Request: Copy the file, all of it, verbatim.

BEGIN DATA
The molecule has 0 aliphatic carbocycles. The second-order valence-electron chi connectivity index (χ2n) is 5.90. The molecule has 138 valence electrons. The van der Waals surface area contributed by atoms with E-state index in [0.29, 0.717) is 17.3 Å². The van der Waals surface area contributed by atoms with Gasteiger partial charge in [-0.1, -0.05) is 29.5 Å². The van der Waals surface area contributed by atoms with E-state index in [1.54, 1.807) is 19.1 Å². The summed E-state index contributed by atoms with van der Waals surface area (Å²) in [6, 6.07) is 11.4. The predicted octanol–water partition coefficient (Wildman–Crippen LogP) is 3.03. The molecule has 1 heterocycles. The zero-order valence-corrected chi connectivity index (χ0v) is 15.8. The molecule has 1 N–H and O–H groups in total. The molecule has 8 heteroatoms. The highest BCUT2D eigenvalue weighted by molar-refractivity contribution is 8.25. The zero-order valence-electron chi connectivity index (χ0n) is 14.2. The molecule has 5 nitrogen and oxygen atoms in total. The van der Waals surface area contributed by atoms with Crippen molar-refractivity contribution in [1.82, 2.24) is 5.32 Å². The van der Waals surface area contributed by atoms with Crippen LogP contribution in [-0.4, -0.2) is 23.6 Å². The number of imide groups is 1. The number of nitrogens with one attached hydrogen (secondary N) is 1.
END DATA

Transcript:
The molecule has 0 aliphatic carbocycles. The second-order valence-electron chi connectivity index (χ2n) is 5.90. The molecule has 138 valence electrons. The van der Waals surface area contributed by atoms with E-state index in [0.29, 0.717) is 17.3 Å². The van der Waals surface area contributed by atoms with Gasteiger partial charge in [-0.1, -0.05) is 29.5 Å². The van der Waals surface area contributed by atoms with E-state index in [1.54, 1.807) is 19.1 Å². The summed E-state index contributed by atoms with van der Waals surface area (Å²) in [6, 6.07) is 11.4. The predicted octanol–water partition coefficient (Wildman–Crippen LogP) is 3.03. The molecule has 1 heterocycles. The zero-order valence-corrected chi connectivity index (χ0v) is 15.8. The molecule has 1 N–H and O–H groups in total. The molecule has 8 heteroatoms. The highest BCUT2D eigenvalue weighted by molar-refractivity contribution is 8.25. The zero-order valence-electron chi connectivity index (χ0n) is 14.2. The molecule has 5 nitrogen and oxygen atoms in total. The van der Waals surface area contributed by atoms with Crippen molar-refractivity contribution in [1.82, 2.24) is 5.32 Å². The van der Waals surface area contributed by atoms with Crippen LogP contribution in [-0.4, -0.2) is 23.6 Å². The number of imide groups is 1. The number of nitrogens with one attached hydrogen (secondary N) is 1.